Picture Post: Ladies Lunch in the South of France

A couple of weeks ago, Sheila, Fi and I decided to throw caution, obligations and their kids to the wind and have lunch together on a Tuesday afternoon.  We had a delightful meal at a tiny restaurant called La Grange, just behind the Palais du Justice. It was a quirky little place run by a husband and wife, with her cooking and him hosting. Every time he brought a plate out, he would say, “La fameuse…” and name the dish.  I loved every moment of it.

La Grange
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Montpellier’s Renegade, AWOL Mardi Gras

Dateline, Montpellier, France: Le sigh.

So, Montpel had their annual Mardi Gras celebrations last night. Kind of. Sort of. Well, in a way. Actually, unsurprisingly, in the only way that seems fitting for this town. Read the story after the jump.

Montpellier

The foundation of caca-pipi-talism: Two bikes and an IKEA shopping cart, just like the pundits say.

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French on Strike: Cry Me a River

PARIS, France (CNN) — A day of strikes dubbed “Black Thursday” in France looked more like “Gray Thursday,” with officials reporting a mixed impact across the country.

Maybe it’s because they realize they’re protesting something that DOES NOT AFFECT THEM?

This strike is about the French worrying over the lack of job security. IN FRANCE. They can’t be bitching about the credit crisis, since no one here has credit; they all have debit cards.

France is the only place on the planet where there IS job security, except maybe Cuba. NO ONE loses their job here, ever. Ever, ever, ever. Everyone has their job for as long as their contract stipulates, no matter how awful they are at it. This is why, for example, customer service people don’t give a rat’s ass about you. Go ahead, call and complain! You know what happens? They get a little note stuck to their file somewhere in some back dusty room’s filing cabinets.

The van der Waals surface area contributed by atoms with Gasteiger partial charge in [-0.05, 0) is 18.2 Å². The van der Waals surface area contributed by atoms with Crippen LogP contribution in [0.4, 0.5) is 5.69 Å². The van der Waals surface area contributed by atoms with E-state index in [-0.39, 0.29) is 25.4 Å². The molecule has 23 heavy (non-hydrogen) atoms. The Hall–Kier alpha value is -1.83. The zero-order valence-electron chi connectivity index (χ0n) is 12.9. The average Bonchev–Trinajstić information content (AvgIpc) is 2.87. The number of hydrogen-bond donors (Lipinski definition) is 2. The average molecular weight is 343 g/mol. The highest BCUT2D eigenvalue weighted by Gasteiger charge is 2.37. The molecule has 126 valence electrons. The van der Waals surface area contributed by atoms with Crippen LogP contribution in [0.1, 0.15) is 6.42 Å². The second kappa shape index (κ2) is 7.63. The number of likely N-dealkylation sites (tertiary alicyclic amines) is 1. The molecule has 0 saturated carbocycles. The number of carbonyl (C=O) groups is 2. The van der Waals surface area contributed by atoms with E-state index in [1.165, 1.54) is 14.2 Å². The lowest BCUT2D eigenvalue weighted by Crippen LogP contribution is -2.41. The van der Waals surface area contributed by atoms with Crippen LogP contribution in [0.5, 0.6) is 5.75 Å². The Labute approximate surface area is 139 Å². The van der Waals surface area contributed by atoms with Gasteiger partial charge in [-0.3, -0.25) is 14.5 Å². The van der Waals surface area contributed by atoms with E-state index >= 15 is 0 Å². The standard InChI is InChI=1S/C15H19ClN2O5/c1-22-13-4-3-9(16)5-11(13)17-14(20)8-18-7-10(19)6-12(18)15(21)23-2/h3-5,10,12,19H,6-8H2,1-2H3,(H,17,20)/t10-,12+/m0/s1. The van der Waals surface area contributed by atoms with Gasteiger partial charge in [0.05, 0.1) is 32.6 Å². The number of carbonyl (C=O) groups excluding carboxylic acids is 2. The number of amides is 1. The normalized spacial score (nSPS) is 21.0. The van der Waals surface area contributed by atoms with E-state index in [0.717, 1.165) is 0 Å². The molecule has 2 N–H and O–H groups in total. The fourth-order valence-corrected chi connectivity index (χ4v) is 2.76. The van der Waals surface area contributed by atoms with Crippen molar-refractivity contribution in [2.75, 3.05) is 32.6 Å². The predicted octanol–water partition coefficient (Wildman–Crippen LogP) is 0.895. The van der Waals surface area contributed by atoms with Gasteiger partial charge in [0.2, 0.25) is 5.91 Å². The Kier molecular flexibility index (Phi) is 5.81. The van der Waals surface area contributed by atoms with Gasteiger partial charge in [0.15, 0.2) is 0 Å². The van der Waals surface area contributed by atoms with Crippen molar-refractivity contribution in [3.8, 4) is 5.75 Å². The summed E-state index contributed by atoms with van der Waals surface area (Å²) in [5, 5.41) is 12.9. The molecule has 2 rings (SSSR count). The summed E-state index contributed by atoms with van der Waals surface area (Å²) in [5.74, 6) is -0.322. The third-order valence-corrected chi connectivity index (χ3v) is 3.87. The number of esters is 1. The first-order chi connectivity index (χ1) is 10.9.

Remember that guy who bilked Societe Generale of like, a kabillion dollars?  Even HE had a job until the lengthy bureaucratic process of firing him was completed.  After everything he had done, he could have walked into that office every single day and played Free Cell on his computer until he got the official word that he was canned.

A friend of ours has not been paid since November. The company screwed something up, and now they have no money. But because of the labor system, they can’t lay anyone off. And employees can’t walk out, either. So everyone in her office is sitting there, not being paid, and working. They wouldn’t even give her the day off to attend our friend’s dad’s funeral last week. Tell me, gentle readers – would you have even asked permission?

The daughter of a friend of mine is a waitress at a restaurant. Her boss is beyond cruel. So, she has been counting the days until MARCH FRICKING FIFTH when her contract is up. In the meantime, she’s an insomniac and has other stress-related physical problems.

There are many, many things I love about this country. And there are many, many things I cannot stand about it. This is one of them. Next up, I will be writing about something I love, to balance out the bitching.

A Trip to the Doctor’s in the South of France